John Carpenter’s masterpiece was an infamous bomb when it was first released. Its qualities demonstrate how little box office numbers truly matter.
June 25th marks the 40th anniversary of John Carpenter’s The Thing: an unquestioned horror masterpiece ranking among the greatest efforts in the legendary director’s career. The occasion has been marked by screenings and fresh evaluations of the film, including a Full Fathom Events re-release, which the director himself pushed on Twitter. It matches the festivities around another classic released 40 years ago: E.T. The Extraterrestrial, which receives an IMAX release this August and similar pomp and circumstance.
That would come as a huge surprise to those who witnessed the two movies’ initial release a few weeks apart in June of 1982. E.T. became the highest-grossing film of all time — a record it held for 15 years — and one of the signature films of the decade. The Thing, conversely, was hailed as a major disaster by critics at the time and bombed heavily at the box office. The fact that both now stand more or less as equals in the eyes of pop culture speaks volumes about how little box office returns really matter.
Steven Spielberg built his career in part on an uncanny connection to the zeitgeist of the moment. He instinctively knew what audiences wanted and consistently found new and original ways to give it to them. In many ways, E.T. was the apex of that tendency. Sweet, heartfelt, and openly nostalgic, it found a fresh take on family stories of the “boy and his dog” variety, reimagined in the Instamatic tract home suburbs of the 1980s and with the family of a single mother as the focus. It struck all the right chords in all the right ways on its way to grossing $790 million worldwide.
In contrast to Spielberg, Carpenter was a cinematic iconoclast whose work reflected an underlying darkness and a deep distrust of authority figures. His sensibilities were far grittier than Spielberg’s and, at the time, seemed out of touch with what audiences wanted. The Thing was grim, nihilistic and rife with paranoia — a far cry from the optimism of E.T. — while its downbeat and deliberately ambiguous ending is still debated among horror fans. Even so, the critical beating the film received was stunning in its intensity. The New York Times condemned it as “instant junk,” while Cinemafantastique infamously asked whether The Thing was the worst movie ever made in its double issue, Volume 13, Numbers 2 and 3. That and the abysmal box office numbers put a huge crimp in Carpenter’s career. It would be years before he recovered professionally.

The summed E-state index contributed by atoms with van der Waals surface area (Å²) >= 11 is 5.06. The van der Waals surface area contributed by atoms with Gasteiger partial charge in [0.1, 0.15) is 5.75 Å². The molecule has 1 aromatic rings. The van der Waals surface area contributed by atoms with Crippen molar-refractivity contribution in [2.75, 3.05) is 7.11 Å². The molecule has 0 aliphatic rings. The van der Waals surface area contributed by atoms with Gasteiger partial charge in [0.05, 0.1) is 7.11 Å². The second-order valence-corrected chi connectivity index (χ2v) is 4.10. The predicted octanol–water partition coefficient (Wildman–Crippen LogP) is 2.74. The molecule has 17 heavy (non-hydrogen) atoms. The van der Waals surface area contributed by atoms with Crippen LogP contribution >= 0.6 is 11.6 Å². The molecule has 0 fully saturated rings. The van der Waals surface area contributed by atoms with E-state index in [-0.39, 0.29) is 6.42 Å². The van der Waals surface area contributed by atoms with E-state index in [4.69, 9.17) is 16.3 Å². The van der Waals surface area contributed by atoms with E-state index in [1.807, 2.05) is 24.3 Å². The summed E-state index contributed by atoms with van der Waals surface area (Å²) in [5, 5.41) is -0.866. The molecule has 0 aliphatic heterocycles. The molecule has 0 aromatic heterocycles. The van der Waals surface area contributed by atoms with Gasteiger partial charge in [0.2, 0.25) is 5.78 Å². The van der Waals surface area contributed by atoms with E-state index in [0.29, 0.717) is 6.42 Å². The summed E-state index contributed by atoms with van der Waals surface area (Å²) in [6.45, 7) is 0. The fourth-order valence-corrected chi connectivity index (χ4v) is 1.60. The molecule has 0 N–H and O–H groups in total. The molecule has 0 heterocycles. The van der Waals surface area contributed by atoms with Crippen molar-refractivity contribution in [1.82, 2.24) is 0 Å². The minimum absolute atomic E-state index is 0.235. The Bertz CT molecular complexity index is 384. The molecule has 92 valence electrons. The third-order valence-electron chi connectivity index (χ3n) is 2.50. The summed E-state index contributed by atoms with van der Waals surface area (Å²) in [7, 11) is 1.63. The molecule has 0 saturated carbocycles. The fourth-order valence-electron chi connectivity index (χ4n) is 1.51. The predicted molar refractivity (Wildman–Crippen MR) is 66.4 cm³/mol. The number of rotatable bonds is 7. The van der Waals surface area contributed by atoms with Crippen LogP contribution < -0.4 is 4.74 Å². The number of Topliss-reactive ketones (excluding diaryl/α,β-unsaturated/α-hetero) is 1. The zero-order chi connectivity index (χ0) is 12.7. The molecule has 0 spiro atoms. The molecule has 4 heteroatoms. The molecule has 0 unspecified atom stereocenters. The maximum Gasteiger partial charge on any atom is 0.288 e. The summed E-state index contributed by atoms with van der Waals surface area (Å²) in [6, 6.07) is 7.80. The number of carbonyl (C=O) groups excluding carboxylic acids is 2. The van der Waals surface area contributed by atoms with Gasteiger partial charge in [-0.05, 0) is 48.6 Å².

The reasons why are complicated, but it comes down to the audience’s mood at the time. Many of the harsh reviews were directed at Rob Bottin’s special effects, which are now regarded as some of the greatest ever put on film but were just too much for audiences more interested in magical adventures on flying bikes. Roger Ebert’s comparatively benign review at the time called it a “barf-bag” movie, a condemnation leveled by a number of his contemporaries. It was likely a reflection of the slasher movie trend, which Carpenter helped foster with 1978’s Halloween and which critics could quickly (and often rightfully) cite for emphasizing gimmicky violence over good storytelling.
That led to a second criticism of the film: The characters were thinly drawn ciphers who existed only to be eaten by the monster. The Thing took a great deal of heat, not only in comparison to E.T. on this front — which was widely praised for its heart and humanity — but also compared to the original 1951’s The Thing from Another World, which similarly focused on the dialogue over the monster. As with Bottin’s effects, the negative impression was wrong and simply took time to dissipate. The Thing’s array of characters was drawn as deliberately minimalist, with nuances — such as MacReady’s presumed dark past in Vietnam or the unknown source of Garry’s false bravado — that only come out upon multiple viewings.
In short, the very qualities that made The Thing so special couldn’t be perceived amid a fire-and-forget box office environment that only rewarded the whims of the moment. It took video and cable TV — and the repeat viewing that they enabled — for the film’s strengths to reveal themselves as the very things critics and audiences condemned it for upon first release. 40 years later, box office returns are still held as a gold standard of movie success, even with streaming and similar outlets providing far more access to a given movie. Those numbers never meant nearly as much to a film’s quality as cited, a fact to which The Thing will eternally attest.
A native Californian, Robert Vaux has spent over 20 years as a professional film and television critic: working for such outlets as Collider, Mania.com and The Sci-Fi Movie Page. His favorite superhero is Nightcrawler and his lucky numbers are 4, 9, 14, 16, 36, and 40.